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Old 12-09-2017, 03:33 PM
 
Location: Forests of Maine
28,956 posts, read 45,817,148 times
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Quote:
Originally Posted by curiousgeorge5 View Post
What specifically causes them to crack?
Submarines are a hazardous environment. The hazards alone may kill us, living among so many hazards can be stressful.

There are gases that may escape and kill us [ocean water going into the battery well will release Chlorine gas]. I have been in flooding incidents.

There are high voltages all around us. A friend was electrocuted while testing voltages on the reactor control breakers.

3600psi hydraulic systems that form leaks [the leaking fluids have enough force to slice you in half].

There are many systems exposed to full sea-pressure, leaks can be 'bad'.

I have been in fires underwater.

On my first boat 4 crewmen were killed when a civilian crane operator dropped a pallet of food on them, as they stood topside with their seabags in hand waiting to walk across the brow to go home.



American submarine hulls are flexible like spring steel, as we go deep our hulls compress. Decks can not be solid mounted, they must be hung from shock absorbers, to stay flexible.

One time I had to make repairs to the 'back-plain' of a mainframe computer. To access it, I had to climb into the framebays and come down between piping, into the back of the computer, suspended upside down. While I was soldering wires a soviet sub was detected and we had to go much deeper to avoid being detected. As we went deeper, our hull compressed and the pipes that I was fitted between pinned me. They cracked some of my ribs and prevented me from being able to expand my ribs to inhale. My coworkers were watching test signals and tried to get me to focus on finishing the solder job, but I had a difficult time with the pain and not being able to breathe. After a while the soviet sub left the area, we were able to return to a shallow depth and the pipes released me. That incident caused me some mental anguish over the image of being crushed.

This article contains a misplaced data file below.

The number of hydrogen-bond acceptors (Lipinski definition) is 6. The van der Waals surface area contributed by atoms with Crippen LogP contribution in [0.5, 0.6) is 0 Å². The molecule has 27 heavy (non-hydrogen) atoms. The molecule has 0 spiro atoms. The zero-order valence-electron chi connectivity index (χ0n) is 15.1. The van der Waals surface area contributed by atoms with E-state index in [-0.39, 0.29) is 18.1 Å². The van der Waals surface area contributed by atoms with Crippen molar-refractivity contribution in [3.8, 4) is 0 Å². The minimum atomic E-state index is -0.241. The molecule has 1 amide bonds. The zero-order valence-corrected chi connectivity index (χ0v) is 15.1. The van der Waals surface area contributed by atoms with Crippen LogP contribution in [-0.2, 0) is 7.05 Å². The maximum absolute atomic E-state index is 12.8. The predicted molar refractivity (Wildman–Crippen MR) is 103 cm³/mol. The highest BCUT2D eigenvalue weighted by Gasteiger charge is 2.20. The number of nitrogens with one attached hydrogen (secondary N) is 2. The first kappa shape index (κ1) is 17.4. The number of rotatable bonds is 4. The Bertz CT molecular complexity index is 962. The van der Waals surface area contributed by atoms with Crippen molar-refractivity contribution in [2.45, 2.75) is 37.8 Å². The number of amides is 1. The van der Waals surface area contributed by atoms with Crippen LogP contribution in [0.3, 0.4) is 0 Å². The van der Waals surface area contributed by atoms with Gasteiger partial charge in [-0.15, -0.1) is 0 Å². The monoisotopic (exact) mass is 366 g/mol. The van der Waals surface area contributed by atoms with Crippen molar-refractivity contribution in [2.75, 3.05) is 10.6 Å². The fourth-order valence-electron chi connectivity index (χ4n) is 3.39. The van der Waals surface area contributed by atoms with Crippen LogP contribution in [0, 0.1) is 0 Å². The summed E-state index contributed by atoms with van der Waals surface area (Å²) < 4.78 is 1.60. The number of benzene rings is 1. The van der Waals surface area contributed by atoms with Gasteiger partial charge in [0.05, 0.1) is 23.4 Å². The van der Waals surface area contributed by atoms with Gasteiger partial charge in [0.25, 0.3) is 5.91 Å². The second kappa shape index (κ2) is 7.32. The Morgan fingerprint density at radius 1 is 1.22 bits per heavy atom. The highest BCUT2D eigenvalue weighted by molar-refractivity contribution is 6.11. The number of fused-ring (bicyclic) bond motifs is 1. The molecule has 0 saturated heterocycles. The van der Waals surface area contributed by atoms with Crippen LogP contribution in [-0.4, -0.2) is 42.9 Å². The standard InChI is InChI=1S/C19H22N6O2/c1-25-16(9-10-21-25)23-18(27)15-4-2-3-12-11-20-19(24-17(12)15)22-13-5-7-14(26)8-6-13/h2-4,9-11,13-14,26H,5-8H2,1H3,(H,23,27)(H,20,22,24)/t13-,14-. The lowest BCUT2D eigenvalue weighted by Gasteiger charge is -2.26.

On my last boat, I had reached my 'Planned Rotation Date' [PRD] and I had orders to shore duty, when my chief pulled strings to cancel my orders, intending to keep me on-board for another patrol. It is a trick they can use called 'involuntarily extending you onboard until further notice'. We had an argument that went on for a few weeks. I think he enjoyed taunting me over it. Eventually I assaulted him, the entire crew knew the backstory and the CO refused to mast me. I was given another set of orders to shore duty.
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Old 12-09-2017, 07:04 PM
 
790 posts, read 514,281 times
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Quote:
Originally Posted by Submariner View Post
No, but we do mess with the newbies a lot.

There are places where we can tie a taut string 'athwartships' from one side of the hull to the other side. When the boat is on the surface, the hull is relaxed. But as we submerge the hull compresses. So the string could be taut when we are on the surface, and at depth the string will be slack. That may freak-out newbies.
LOL there's even a movie scene where they do that -- I forget which movie it was.
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Old 12-09-2017, 07:06 PM
Status: "Keep your friends close and your enemies closer" (set 21 days ago)
 
Location: North Beach, MD on the Chesapeake
30,280 posts, read 36,676,480 times
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Quote:
Originally Posted by ApePeeD View Post
LOL there's even a movie scene where they do that -- I forget which movie it was.
Down Periscope starring Kelsey Grammar.

Down Periscope (1996) - IMDb
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Old 12-09-2017, 07:24 PM
 
Location: Forests of Maine
28,956 posts, read 45,817,148 times
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Usually submariners love to pull pranks on each other.

Pseudo-weight gain is a good one. It starts when you tell a guy that he looks like he has put on some weight. Then spread the word around, soon everyone is telling him the same thing. When we go to sleep everyone hangs their coveralls by their rack, access it and trim the length of his belt by 1/4 inch. Repeat this part every day for a week. As his belt gets tighter and everyone keeps telling him that he is packing on the weight, at the end of a week the man will really increase his workout routine. Doc will usually step in right after the cooks put the guy on reduced rations.

But then again Doc has some of the best pranks. They stock pills that can turn your urine to any color of the rainbow, and the only reason they stock that stuff is to prank people. Doc can seriously mess with someone after their urine has gone from green to bright red.

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Old 12-10-2017, 07:49 AM
 
1,535 posts, read 559,187 times
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How is the food? Is like buffet style? All you can eat? Snacks in between? If you catch a craving for a sandwich in the middle of the night, can you go to the mess hall (or whatever it's called) and grab a bite?

What about entertainment such as movies, internet, etc. during off-duty time?
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Old 12-10-2017, 08:29 AM
 
Location: Currently in CT but have recently started construction for our retirement home in NH
248 posts, read 179,463 times